AIK Fotboll

This article is about AIK's football department (men). For other departments of the club, see Allmänna Idrottsklubben. For Women's Football, see AIK Fotboll Dam.
Full name Allmänna Idrottsklubben
Nickname(s) Gnaget
Founded 15 February 1891 (1891-02-15)
1896 (1896) (football department)
Ground Friends Arena, Solna
Ground Capacity 50,653
Chairman Jonny Jergander
Head coach Rikard Norling
League Allsvenskan
2016 Allsvenskan, 2nd
Website Club home page

AIK fotboll (LSE: 0DI2), more commonly known simply as AIK (Swedish pronunciation: [²ɑː.i:.ˌkɔː]), an abbreviation for Allmänna Idrottsklubben (literally "The Public Athletics Club"), is a Swedish football club based at Friends Arena in Solna, a municipality in Stockholm County bordering Stockholm City Centre. The club was formed in 1891 in central Stockholm and the football department was formed in 1896.

League champions in 2009, AIK are currently third in the all-time Allsvenskan table. The club holds the record for being the Swedish club with most seasons in the top flight. AIK reached the quarter-finals of the 1996–97 UEFA Cup Winners' Cup and qualified for the 1999–2000 UEFA Champions League group stage and the 2012–13 UEFA Europa League group stage. The club is affiliated with the Stockholm Football Association.[1]


Beginnings and golden period (1891–1945)

AIK's first squad in 1900 when they won their first Swedish Championship.

Founded in 1891 by Isidor Behrens in Stockholm, at the downtown address of Biblioteksgatan 8, the club's full name, "Allmänna Idrottsklubben", translates to "The General Sports Club" or "The Public Sports Club". The name was chosen to reflect that the club was open for everyone, and also that athletics, at the time called "allmän idrott" in Swedish,[2] was considered the club's main sport.

Putting football into practice in 1896, AIK were runners-up in the championship only two years later, in 1898. AIK won its first Swedish championship title in 1900, beating Örgryte IS in the final. In 1901, AIK won another title, after a walk-over win against Örgryte IS team II. At the turn of the century, Swedish league football was dominated by Örgryte, who won ten times between the years 1896 and 1909. However, in the period of 1898–1901 AIK won the championship twice and were runners-up three times. In 1899 the team faced Djurgårdens IF for the first time. Djurgården was founded in 1891, the same year as AIK, and therefore the games between these teames are commonly known as the tvillingderbyt (the twin derby), Djurgården is to this day AIK's main rival, and the games attracts huge crowds.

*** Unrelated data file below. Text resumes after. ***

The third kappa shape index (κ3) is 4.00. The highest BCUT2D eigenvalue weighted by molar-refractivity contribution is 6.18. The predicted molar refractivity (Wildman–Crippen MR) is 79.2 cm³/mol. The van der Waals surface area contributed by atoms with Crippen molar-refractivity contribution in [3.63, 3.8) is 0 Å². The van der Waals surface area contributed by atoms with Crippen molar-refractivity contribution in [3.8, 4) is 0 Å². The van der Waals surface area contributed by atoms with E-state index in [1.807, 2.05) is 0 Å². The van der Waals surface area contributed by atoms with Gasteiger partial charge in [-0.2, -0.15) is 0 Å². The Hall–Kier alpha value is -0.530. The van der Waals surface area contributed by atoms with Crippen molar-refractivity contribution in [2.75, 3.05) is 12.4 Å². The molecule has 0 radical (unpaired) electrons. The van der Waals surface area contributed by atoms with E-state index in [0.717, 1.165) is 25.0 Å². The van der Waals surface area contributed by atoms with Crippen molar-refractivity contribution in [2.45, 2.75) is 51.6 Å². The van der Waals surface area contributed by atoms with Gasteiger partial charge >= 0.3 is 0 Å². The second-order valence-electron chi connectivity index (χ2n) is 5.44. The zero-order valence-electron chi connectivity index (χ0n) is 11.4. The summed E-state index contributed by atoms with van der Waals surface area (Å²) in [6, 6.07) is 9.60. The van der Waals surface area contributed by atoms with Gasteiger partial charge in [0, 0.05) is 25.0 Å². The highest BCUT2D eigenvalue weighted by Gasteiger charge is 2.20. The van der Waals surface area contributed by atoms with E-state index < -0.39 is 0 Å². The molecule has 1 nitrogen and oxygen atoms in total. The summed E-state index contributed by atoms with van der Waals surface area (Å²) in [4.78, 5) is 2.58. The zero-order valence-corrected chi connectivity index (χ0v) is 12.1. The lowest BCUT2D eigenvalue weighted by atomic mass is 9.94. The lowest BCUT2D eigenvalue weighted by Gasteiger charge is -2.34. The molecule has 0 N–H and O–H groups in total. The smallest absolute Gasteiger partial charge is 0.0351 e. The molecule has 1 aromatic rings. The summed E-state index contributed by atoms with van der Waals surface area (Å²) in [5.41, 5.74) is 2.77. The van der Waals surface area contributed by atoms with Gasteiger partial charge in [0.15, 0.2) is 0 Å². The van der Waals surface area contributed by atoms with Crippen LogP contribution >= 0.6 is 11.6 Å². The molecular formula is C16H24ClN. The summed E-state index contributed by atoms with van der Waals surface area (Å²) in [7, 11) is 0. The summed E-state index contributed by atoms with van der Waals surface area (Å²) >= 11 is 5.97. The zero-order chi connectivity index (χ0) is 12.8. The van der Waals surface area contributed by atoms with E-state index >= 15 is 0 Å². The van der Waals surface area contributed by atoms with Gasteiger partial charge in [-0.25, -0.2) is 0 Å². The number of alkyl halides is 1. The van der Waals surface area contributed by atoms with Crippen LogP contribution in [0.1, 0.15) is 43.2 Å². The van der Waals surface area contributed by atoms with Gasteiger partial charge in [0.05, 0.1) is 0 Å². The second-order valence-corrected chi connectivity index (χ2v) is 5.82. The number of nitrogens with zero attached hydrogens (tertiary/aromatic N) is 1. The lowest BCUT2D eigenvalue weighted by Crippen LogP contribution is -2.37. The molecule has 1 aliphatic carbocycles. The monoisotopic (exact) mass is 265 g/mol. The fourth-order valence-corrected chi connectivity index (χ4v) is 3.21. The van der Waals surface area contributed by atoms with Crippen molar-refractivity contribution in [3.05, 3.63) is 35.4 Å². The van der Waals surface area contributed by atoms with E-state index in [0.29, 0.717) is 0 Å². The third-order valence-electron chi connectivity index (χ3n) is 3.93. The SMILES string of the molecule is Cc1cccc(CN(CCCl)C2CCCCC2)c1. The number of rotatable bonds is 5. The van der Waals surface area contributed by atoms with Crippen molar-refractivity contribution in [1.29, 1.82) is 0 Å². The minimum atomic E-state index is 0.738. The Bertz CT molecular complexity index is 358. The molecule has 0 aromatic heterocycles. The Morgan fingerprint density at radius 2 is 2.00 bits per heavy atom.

AIK did not participate in the Swedish championships of 1902 and 1903, which meant these were played only with teams from Gothenburg. In 1902, AIK instead competed in "Svenska bollspelsförbundets tävlingsserie", a league competition open only to clubs from Stockholm. AIK competed with two teams in the first year of the competition, finishing fourth and last. As a result, the weaker AIK side was relegated, making the first team the only one from AIK in the highest division. The competition was played until 1909, with AIK winning it in 1908 and 1909, and was replaced by Svenska Serien.

Two years after the start of the "tävlingsserie", 1904, twelve teams participated in the championship, one of them being AIK for the first time since winning it. AIK went through to the semi-finals, where they were beaten by archrivals Djurgårdens IF. In 1905, AIK went just as far, this time being beaten by IFK Stockholm. AIK competed in the championshiop three times in 1906–1910 without any success, but in 1911 they won the championship for the third time after beating IFK Uppsala in the final.

After that, AIK were eliminated in the semi-finals of 1912 and 1913 but won the championship once again in 1914. In 1915, AIK were again defeated by archrivals Djurgården in the semi-finals. In 1916, however, AIK came back and defeated future rivals IFK Göteborg in the semi-finals, beating Djurgårdens IF with 3–1 in the final. In 1917, Djurgården mirrored AIK's achievement, winning against Göteborg in the semi-finals and then beating AIK with 3–1 in the final. Another couple of years passed by without any success for AIK, until 1923, when they won their sixth title after beating IFK Eskilstuna in the final.

From the years 1910 to 1924, a championship called "Svenska Serien" was played. AIK didn't win it, but were runners-up a couple of times. The status of this championship status increased in the beginning of the 1920s and it became more important than the Swedish championship.

In 1924, Svenska Serien was replaced by the current highest league, "Allsvenskan", (officially named "Division I"). The first years, the championship were dominated by teams from Gothenburg (GAIS, IFK Göteborg och Örgryte IS) and by Hälsingborgs IF. After some years when AIK finished fourth and fifth and in the middle of the table, AIK won the championship in 1931/32, making it their first Allsvenskan title and their seventh Swedish title.

AIK playing against Milan in 1950